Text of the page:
Cliff Saron’s old teacher, Joseph Goldstein is a founder of the Insight Meditation Society and one of the pioneering ambassadors of vipassana meditation in the West. He’s also a prominent voice on 10% Happier.

Dan Harris adopted meditation around 2004 after having a panic attack while doing a segment on cholesterol medication for Good Morning America. (Looking back at the segment, you can sense something is wrong, but it’s no Boom Goes the Dynamite.)

The app is pitched as “meditation for fidgety skeptics,” with a zeal that can sometimes verge on self-loathing. Though 10% Happier is not the only app guilty of this, the constant refrain that meditation is totally normal and not weird only makes me wonder what these people are so ashamed of. But I also find it clear and easy, and I enjoy Goldstein’s lessons, many of which are delivered in conversation with Harris himself.

Goldstein wasn’t bothered by the app thing. “There were concerns that it wasn’t too Buddhist, or even Buddhist at all,” he says. “But from my perspective, the teachings are the same.”

This bears out: Reading Goldstein’s writing—2002’s One Dharma, for example—one encounters the same ideas you hear on the app, just with broader contexts and different names. And for those inspired to question whether such a rebrand constitutes unethical misuse, consider what Christians have done with Jesus. Would it help you to know, for example, that the Dalai Lama has his own app? Or that he wrote in his 2005 book, The Universe in a Single Atom, that “If scientific analysis were conclusively to demonstrate certain claims in Buddhism to be false, then we must accept the findings of science and abandon those claims.” Buddhist of Buddhists, riding the wave.

Anyway, Goldstein meets a lot of people on meditation retreats who came because of the app, so it must be making some positive kind of wave. “I guess if I had a concern,” he says, “it would be that it would be unfortunate if people thought what was presented in a secular context expressed the full potential of mindfulness from the Buddhist perspective.” In other words, breadth wins.

Before leaving, I tell Goldstein I need him to help me resolve a question I’ve been chewing on. In his own teachings, he talks about “breathing and knowing one is breathing.” And I think I get that. But how do I square that with what Korean Zen teacher Seung Sahn and others calls “the don’t-know mind”?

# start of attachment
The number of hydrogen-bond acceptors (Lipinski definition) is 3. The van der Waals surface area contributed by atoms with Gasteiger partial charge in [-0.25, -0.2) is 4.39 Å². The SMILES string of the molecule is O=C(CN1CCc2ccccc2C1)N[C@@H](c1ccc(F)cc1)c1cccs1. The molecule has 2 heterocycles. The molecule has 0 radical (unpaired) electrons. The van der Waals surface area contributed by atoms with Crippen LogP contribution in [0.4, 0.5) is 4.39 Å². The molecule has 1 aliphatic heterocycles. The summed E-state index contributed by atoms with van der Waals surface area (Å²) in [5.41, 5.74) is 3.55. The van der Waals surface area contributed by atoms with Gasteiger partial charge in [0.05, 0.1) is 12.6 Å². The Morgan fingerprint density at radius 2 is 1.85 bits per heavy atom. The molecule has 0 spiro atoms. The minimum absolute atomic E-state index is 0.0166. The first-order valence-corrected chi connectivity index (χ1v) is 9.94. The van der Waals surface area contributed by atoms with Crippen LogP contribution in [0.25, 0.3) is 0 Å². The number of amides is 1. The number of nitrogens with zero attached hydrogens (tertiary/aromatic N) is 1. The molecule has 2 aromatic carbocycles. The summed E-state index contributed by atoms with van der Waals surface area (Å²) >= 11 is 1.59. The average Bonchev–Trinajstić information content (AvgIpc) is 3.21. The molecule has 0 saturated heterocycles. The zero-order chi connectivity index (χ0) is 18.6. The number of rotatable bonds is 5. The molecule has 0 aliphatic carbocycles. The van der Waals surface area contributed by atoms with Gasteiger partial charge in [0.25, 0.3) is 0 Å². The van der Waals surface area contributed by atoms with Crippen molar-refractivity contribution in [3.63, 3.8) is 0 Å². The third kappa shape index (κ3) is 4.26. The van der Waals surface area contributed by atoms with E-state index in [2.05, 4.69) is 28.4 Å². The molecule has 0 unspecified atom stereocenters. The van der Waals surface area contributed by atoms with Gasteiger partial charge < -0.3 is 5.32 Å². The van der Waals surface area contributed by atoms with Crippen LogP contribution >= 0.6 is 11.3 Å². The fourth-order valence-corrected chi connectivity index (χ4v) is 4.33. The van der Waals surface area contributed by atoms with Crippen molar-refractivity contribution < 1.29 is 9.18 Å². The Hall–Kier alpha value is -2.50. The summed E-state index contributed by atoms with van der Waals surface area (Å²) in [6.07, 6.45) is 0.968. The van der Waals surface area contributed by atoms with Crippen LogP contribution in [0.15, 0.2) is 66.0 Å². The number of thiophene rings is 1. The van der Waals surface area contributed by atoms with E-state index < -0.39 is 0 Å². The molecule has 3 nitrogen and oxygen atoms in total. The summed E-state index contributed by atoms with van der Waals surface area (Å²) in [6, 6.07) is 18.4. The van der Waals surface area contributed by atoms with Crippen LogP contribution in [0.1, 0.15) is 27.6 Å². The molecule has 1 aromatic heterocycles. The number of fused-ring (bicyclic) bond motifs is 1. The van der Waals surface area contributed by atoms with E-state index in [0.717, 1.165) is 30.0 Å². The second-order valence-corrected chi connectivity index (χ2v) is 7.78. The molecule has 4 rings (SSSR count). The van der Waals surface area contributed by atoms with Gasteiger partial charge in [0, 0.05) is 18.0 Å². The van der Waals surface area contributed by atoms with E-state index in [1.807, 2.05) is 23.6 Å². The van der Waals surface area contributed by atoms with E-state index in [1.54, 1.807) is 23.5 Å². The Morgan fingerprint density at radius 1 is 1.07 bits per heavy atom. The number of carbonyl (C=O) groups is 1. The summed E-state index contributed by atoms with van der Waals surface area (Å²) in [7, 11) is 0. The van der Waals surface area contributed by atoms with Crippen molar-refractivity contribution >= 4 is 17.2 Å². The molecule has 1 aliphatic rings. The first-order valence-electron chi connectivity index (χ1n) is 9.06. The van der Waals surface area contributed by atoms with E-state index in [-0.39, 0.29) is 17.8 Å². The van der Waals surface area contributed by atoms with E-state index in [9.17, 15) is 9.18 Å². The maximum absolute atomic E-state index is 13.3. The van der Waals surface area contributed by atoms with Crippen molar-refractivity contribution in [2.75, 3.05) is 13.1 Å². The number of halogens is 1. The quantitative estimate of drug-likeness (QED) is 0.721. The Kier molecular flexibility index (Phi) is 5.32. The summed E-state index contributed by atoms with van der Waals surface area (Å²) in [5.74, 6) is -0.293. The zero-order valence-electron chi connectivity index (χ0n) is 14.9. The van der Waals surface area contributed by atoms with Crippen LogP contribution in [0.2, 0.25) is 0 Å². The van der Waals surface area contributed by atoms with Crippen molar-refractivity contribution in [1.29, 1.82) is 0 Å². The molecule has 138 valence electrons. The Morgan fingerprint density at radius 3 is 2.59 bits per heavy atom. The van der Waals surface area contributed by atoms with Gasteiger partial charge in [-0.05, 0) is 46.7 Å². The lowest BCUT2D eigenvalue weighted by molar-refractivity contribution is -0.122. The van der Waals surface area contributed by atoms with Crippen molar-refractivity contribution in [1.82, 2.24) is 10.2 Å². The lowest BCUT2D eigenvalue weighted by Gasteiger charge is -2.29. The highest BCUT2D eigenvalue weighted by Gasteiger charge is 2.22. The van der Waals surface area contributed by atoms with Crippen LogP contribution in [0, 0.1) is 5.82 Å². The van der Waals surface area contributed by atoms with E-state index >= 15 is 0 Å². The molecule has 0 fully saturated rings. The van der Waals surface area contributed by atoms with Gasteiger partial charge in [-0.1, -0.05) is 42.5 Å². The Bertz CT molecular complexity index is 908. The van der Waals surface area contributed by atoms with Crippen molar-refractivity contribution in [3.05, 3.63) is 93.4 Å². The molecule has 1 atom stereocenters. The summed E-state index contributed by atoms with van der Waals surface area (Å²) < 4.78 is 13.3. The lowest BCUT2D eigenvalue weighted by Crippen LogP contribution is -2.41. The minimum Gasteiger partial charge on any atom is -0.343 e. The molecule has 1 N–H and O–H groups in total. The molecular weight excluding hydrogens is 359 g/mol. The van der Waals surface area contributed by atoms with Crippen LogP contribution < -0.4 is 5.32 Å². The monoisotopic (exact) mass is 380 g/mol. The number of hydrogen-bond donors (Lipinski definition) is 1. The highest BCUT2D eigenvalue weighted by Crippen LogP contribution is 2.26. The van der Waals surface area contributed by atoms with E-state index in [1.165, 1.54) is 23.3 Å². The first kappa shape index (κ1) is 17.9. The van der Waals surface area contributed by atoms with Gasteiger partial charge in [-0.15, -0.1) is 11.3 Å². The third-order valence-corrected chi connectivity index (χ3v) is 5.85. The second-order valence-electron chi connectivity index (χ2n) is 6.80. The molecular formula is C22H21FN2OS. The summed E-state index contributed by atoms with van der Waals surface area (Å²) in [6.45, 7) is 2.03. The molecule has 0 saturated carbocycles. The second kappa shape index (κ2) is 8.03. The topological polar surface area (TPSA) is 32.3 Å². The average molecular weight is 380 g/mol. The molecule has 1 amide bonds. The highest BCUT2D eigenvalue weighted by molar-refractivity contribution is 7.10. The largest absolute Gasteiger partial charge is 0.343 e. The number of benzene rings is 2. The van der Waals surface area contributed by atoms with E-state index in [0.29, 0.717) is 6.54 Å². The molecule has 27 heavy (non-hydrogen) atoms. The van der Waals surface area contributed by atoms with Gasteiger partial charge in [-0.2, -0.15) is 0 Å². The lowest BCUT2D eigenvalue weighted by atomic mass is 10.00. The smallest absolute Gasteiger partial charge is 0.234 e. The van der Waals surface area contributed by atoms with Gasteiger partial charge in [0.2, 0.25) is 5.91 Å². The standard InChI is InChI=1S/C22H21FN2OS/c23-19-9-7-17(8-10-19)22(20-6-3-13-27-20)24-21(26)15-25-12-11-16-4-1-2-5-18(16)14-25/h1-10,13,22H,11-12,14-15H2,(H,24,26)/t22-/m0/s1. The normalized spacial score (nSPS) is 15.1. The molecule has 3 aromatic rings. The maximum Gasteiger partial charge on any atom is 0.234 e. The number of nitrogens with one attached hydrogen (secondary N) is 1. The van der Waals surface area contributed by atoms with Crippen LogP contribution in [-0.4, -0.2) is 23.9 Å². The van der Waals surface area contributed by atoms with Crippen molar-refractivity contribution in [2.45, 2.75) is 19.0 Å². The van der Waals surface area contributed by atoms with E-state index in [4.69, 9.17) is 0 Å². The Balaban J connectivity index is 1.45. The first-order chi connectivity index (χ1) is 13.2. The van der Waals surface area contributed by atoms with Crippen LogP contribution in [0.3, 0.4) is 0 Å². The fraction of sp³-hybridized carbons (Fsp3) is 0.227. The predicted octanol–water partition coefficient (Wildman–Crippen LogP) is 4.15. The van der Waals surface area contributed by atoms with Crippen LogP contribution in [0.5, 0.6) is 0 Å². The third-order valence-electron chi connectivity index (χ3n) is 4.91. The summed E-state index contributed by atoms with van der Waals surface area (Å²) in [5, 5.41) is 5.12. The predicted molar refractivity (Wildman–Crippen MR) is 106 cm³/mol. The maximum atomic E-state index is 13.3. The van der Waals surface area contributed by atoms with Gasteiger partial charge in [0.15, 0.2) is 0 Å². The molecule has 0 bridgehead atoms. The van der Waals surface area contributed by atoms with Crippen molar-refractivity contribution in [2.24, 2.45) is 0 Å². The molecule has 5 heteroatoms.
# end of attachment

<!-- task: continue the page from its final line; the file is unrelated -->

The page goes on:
Part of it is just a linguistic glitch, he says—the word “knowing” already means dozens of things in English, let alone how many resonances similar words might have in Pali, or Korean, or Chinese. Plus, it’s just one of those things: Knowing something but also not-knowing it, not trapping it. I tell Goldstein I think I knew that. But talking about it has only made it weird. I think I can hear Goldstein laugh.

My own return to meditation started about six months ago. Over the past few years, I got married, bought a house, and became the father of two sons. But I quickly became barnacled. Life, or at least life as I had loved it—freedom, openness, and quiet connection—was suddenly subject to heavy planning, when available at all. Even my joys felt veiled by a heavy sheet of plastic: I saw the shapes, but they were abstract, hard to parse. Not only did I stay on top of my responsibilities (cooking, cleaning, tending, parenting), I became combustible for them. There were weeks when our marriage was basically a large chore wheel. I felt irritable and remote. Talking to a couple of friends on a much-needed break, I said the whole thing felt like being erased.

I think of a quote I like about the teaching style of the first woman sanctioned to teach Soto Zen in the West, Houn Jiyu-Kennett: “Not to lighten the load of a disciple, but to make the load so heavy that he or she would put it down.”

So, is it “working”? To invoke the refrain of Grecian skeptics, epokhe—I can’t say for sure what I should find convincing and what I shouldn’t. Music sounds better, and I think my timing has improved comedically, and I have come to see my wife and children as bulbs in a great chandelier: When one light dims, so dims the whole room.

But I’ve also shifted my exercise routine back to the Y, which I love (shout-out Lohse Family YMCA), and my younger son is finally sleeping through the night.

One thing I can say for sure is that when a stranger I met at a bar asked why I never played the viola anymore—an instrument I played passionately throughout my youth before quitting during my early 20s—I said “I don’t know,” then settled my tab, went home, and, for the first time in several years, played the viola.

There’s a good story recounted in the book One Bird, One Stone that goes like this: A Chinese monk moves to a small cabin in rural Tennessee. Next to the cabin, there’s a giant dead oak tree. One day, a neighbor comes by to warn the monk that the tree could fall on his roof if the monk doesn’t cut it down. The monk buys a hatchet and spends several hours each morning chopping away at the base of the tree. Neighbors come by offering chainsaws and power tools, but the monk declines. He becomes a kind of neighborhood spectacle: the old Chinese guy with the hatchet.

Eventually, the tree falls. So the cabin is spared, but the monk still has a giant dead tree in his yard. When the neighbors ask him what he’s going to do next, the monk turns to them as though the question doesn’t need answering and says, “make firewood.”

Later, the monk explains that this was how he’d taught meditation: You chop and chop and chop and “one day, an enormous tree falls.”